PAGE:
ESA's Space Environments and Effects Section maintains a computational facility used for analysis of space environments (energetic particle radiation, plasmas, atmospheres, micro-particles, contamination, etc.) and their effects on space systems including the acquisition and analysis of in-flight data and the development of environment and effects models.
The instrumentation provided by this facility provides in-situ measurements of the space environment. This data is provided publicly and provides external B2B entities with data to characterise the environment, providing the necessary inputs for spacecraft anomaly analyses, in flight degradation calculations, verification of space environment models, the development of new models and to provide boundary conditions for physical simulations of the environment.
The external computational infrastructure of the facility provides a source for this data, as well as a resource for collaborative efforts for development of simulation and modelling software, such as Geant4 Radiation Analysis for Space (GRAS), Network of Models (NoM), Open Data Interface (ODI), etc through an SVN and GitHub service.
Domains of responsibility
The Next Generation Radiation Monitor (NGRM) is the successor of the ESA Standard Radiation Environment Monitor (SREM). NGRM measures protons from 2 MeV up to 200 MeV, electrons from 100 keV up to 7 MeV as well as the Linear Energy Transfer (LET) spectrum of ions. Compared to SREM, NGRM provides a much better energy resolution, is smaller (< 1 litre), lighter (~1 kg), and consumes less power (1-2 W).
~1 W by wide power voltage bus from 28 to 50 Vdc
150 mm × 132 mm × 67.9 mm (h×w×l)
15 year GEO mission, 12 years in MEO
Direction sensitive particle spectroscopy for:
Electrons (e-) in the energy ranges of 0.1 to 7 MeV; 8 quasi-logarithmic channels
Protons (p+) in the energy ranges 2 to 200 MeV; 8 quasi-logarithmic channels
Heavy Ions: LET spectrum 0.1 to 10 MeV cm²/mg; 8 quasi-logarithmic channels
Discrimination of electrons and protons
High count rate of typically
0.1 MeV e–: > 109 /cm²/s events/sec.
1 MeV e–: > 107 /cm²/s events/sec.
2 MeV p+: > 108 /cm²/s events/sec.
20 MeV p+: > 106 /cm²/s events/sec.
The Environment Monitoring Unit (EMU) is a radiation monitor designed and built for use in the Galileo orbit and is embarked on GSAT0207 and GSAT0215.
A set of 8 charge collection plates for measuring internal charging currents under shielding
8 Proton telescopes for measuring energetic proton fluxes
An Linear Energy Transfer (LET) heavy ion sensor
RadFETS for measuring internal doses inside the instrument
The 3DEES instrument is a space radiation spectrometer capable of measuring energetic electron (and optionally proton) spectra within the 0.1 – 10 MeV range in 32 energy bins and 3D angular distribution (at least 6 angles distributed within 2 planes) with a resolution for each looking direction better than 20°. The 3DEES concept is based on various charged particle detection principles including ΔE-E telescope principle, the inclined sensor concept. Protons and ions are detected by the instrument and are so cleanly identified that they cannot contaminate the electron spectra. The 3DEES instrument is composed of 1 – 3 Panoramic Spectrometer Modules (PSM), each of which is composed of a Docking Module (DM) to which 2 – 3 Orthogonal Sensor Modules (OSM) are electronically connected.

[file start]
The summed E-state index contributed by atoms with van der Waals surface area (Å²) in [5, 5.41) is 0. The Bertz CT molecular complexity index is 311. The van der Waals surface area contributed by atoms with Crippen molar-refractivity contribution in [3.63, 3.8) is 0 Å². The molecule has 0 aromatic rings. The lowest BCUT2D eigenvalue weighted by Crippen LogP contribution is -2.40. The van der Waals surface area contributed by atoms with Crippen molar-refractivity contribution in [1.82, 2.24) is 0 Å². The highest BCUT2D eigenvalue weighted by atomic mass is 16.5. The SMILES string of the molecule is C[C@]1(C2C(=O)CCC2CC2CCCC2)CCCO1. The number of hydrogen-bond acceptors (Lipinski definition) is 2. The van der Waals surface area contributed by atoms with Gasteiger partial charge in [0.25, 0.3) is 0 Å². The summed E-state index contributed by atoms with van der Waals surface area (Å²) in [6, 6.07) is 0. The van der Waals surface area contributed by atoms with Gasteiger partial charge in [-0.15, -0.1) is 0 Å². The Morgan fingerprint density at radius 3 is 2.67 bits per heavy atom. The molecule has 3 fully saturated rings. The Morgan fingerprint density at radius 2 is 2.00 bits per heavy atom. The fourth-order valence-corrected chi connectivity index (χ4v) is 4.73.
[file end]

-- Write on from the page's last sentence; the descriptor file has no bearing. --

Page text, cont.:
155 mm × 243 mm × 186 mm (h×w×l)
Knowledge on the meteoroid and space debris environment is required for a reliable spacecraft risk assessment and for the design of protective shielding. At present our models still have large uncertainties. Particles larger than a few cm in diameter can be detected by radar or optical telescopes from the ground.
Information on the small-size (sub-millimeter) meteoroid and space debris environment can only be gained by the analysis of retrieved spacecraft or by in-situ monitors in orbit. For orbits above 600 km retrieval of space hardware is not possible and active monitors are required to measure impacting fluxes, their seasonal variations and long term evolution.
A standard low resources meteoroid and space debris in-situ impact detector (DEBIE-1) will be developed and built. The detector will actively monitor sub-millimeter sized particles which impact the detector surfaces. The instrument will consist of a central processing unit and up to 4 separate sensor units which can be placed on different spacecraft surfaces. DEBIE-1 will use a combination of impact ionisation, momentum and foil penetration detection. The instrument will be designed as a standard detector which can be flown on different spacecraft and missions with little or no modifications.
< 4 W
+28 V (+22 V › +36 V)
Information on the small-size meteoroid and space debris environment can only be gained by the analysis of retrieved spacecraft or spacecraft parts (only possible for relatively low orbits) or by in-situ monitors in orbit. Instruments to detect impacts from natural meteoroids and man made space debris particles have been flown in Low Earth Orbits (LEO) (e.g. on LDEF, EURECA, MIR, BREMSAT) and on interplanetary missions (e.g. Giotto, Vega, Ulysses, Galileo, Hiten).
However, very little information on the particulate environment for Earth orbits above about 600 km altitude is available. Especially the space debris environment in the important geostationary ring is largely unknown. Ground based detection in GEO is limited to objects larger than about 0.5 m.
To obtain information on the submicron to millimetre size particle population in GEO the GORID (Geostationary Orbit Impact Detector) experiment was initiated.
GORID is a joint project between ESA, the Max-Planck Institute (MPI) für Kernphysik in Heidelberg, the Scientific Production Association of Applied Mechanics (NPO-PM) from Krasnoyarsk and the Novosibirsk State University (NSU).